5 Essential Tips For Building a Voice-First Strategy

How can your organization keep up with the pace of voice-first application development? Here are 5 tips to avoid being left behind as organizations build conversational solutions for the Amazon Echo, Google Home, Apple HomePod and other smart devices.

If you follow technology news, you can’t miss the new trend of conversational user interfaces (UI), which includes the Amazon Alexa, Google Home, Facebook Messenger bots and digital intelligent assistants. The voice-first world of conversational interfaces is booming, and many banks and credit unions want to be part of the revolution. However, a lack of skills and knowledge in this dynamic market makes it very difficult for most institutions to embrace this new trend.

But can banks and credit unions allow themselves to fall behind the voice-first curve?

Probably not. Reports show that the majority of consumers are aware of conversational UI services. Millions of people own one of many Amazon Alexa and Google Home devices, and millions more are enhancing chatbots and voicebots in their day-to-day life.

Voice as Part of Your Digital Strategy

Today, most banks and credit unions offer some form of mobile banking options, both online or through mobile apps. Over half of the US population uses their smartphones for at least one mobile banking transaction. Millennials are driving the market for mobile banking, utilizing more online-based banks without brick and mortar locations, increasing their reliance on mobile banking.

The increasing reliance on digital banking indicates the need for more options for customers to utilize flexible on-the-go banking.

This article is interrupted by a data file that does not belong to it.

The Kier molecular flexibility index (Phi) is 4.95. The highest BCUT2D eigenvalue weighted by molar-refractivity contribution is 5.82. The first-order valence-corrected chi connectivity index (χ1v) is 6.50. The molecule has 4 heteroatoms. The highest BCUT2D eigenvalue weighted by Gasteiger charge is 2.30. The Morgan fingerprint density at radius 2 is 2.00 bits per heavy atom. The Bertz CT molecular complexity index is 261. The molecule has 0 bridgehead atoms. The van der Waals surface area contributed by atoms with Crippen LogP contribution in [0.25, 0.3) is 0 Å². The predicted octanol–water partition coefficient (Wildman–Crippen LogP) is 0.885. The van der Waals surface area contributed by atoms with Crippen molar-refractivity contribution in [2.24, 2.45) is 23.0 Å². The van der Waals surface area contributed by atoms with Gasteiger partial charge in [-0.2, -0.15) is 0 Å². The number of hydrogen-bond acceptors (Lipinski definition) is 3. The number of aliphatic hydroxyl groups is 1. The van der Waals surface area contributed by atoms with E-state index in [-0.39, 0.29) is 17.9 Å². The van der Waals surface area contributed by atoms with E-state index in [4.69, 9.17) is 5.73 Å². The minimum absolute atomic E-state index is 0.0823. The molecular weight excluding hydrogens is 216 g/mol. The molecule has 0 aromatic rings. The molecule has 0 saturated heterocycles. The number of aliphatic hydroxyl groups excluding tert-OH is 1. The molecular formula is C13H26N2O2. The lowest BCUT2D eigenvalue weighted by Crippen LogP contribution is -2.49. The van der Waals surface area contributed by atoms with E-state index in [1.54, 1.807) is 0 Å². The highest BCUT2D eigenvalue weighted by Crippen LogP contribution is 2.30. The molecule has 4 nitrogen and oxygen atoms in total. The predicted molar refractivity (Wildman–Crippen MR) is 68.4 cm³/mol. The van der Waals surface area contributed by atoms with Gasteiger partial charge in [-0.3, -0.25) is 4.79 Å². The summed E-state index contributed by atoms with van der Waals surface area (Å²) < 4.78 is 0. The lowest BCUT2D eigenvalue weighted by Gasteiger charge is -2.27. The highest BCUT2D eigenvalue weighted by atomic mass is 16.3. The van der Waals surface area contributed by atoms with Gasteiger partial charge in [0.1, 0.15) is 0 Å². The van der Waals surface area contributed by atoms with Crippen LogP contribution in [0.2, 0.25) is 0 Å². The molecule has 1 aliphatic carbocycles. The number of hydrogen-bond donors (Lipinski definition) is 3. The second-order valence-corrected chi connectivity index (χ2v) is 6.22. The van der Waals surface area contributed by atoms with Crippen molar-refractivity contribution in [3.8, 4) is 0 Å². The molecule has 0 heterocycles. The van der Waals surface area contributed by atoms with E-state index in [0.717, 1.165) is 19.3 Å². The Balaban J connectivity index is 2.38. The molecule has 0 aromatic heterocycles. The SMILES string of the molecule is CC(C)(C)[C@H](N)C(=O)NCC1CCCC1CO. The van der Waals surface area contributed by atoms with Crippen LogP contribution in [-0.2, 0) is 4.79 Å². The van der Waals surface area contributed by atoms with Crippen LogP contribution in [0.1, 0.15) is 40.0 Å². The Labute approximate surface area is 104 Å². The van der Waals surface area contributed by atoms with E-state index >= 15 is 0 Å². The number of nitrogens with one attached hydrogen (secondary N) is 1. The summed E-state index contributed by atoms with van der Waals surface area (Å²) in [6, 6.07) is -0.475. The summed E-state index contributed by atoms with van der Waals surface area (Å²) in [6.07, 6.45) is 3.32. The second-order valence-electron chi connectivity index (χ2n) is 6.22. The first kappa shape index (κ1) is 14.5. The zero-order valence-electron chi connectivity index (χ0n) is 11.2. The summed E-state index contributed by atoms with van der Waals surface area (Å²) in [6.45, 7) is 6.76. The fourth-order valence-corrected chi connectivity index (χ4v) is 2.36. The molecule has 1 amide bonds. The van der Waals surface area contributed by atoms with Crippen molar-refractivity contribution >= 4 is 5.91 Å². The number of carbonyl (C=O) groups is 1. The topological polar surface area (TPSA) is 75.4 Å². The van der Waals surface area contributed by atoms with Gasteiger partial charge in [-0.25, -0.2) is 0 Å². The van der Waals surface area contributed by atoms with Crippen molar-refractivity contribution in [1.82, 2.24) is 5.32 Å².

Conversational devices provide that opportunity for banks to expand the digital experience to their customers and connect with them through conversations. By building specific Alexa skills or Google Home actions, and even by interacting on Facebook Messenger, financial institutions can allow their users to check account balances, pay bills, and find relevant loan information.

“We are at the early days of the revolution, however those with the courage to act fast and pioneer will benefit to a degree that has no precedence in history. Voice is more powerful and pervasive than the rise of the PC and Mobile combined.” –Brian Roemmele

Read More: Get Ready for the Voice Revolution in Financial Services

Where Do You Start?

While Conversational UI is a new field and extremely dynamic, there are already some best practices you should follow when building a conversational banking strategy.


As you may have experienced, voice controls and conversational UI are not entirely new. There have been attempts in the past, but most of these trials didn’t succeed, as customers showed zero patience for failure. After one or two unsuccessful experiences, users would avoid the hassle and move on to their next thing or fall back their old ways of doing things.

So how do you find the direct path to success? Help your users ask the right questions.

This sounds pretty obvious, but it is actually crucial to the success of your conversational application. In their first interactions with your voice app, direct your customers to ask specific questions to which your conversational app has good answers for.

For example, guide them in your marketing to ask: “Alexa, what is my balance?” or “Hey Google, what were my latest transactions?”. The customer will immediately receive correct answers and won’t be discouraged by a default response of “Sorry, I don’t have an answer to that question”.

As you grow your conversational apps support, adding a discovery functionality, that notifies your customers about new options and features on the apps will continue that path of success. Similar to the way Amazon notifies users of new functionality for their Alexa devices, continue to notify customer of new conversational banking functionality.


Make sure you always provide your customers with an answer. Avoid the poor “command line user experience” of annoying error messages if the user doesn’t use the exact (correct) format of the sentence. Think of the experience as if you are using a search engine (like Google/ Bing) that always returns a result, whether it’s the answer to your question or a suggestion for a different search. Consumers are fine with providing clarification of a request. There are less accepting of an ‘error message’.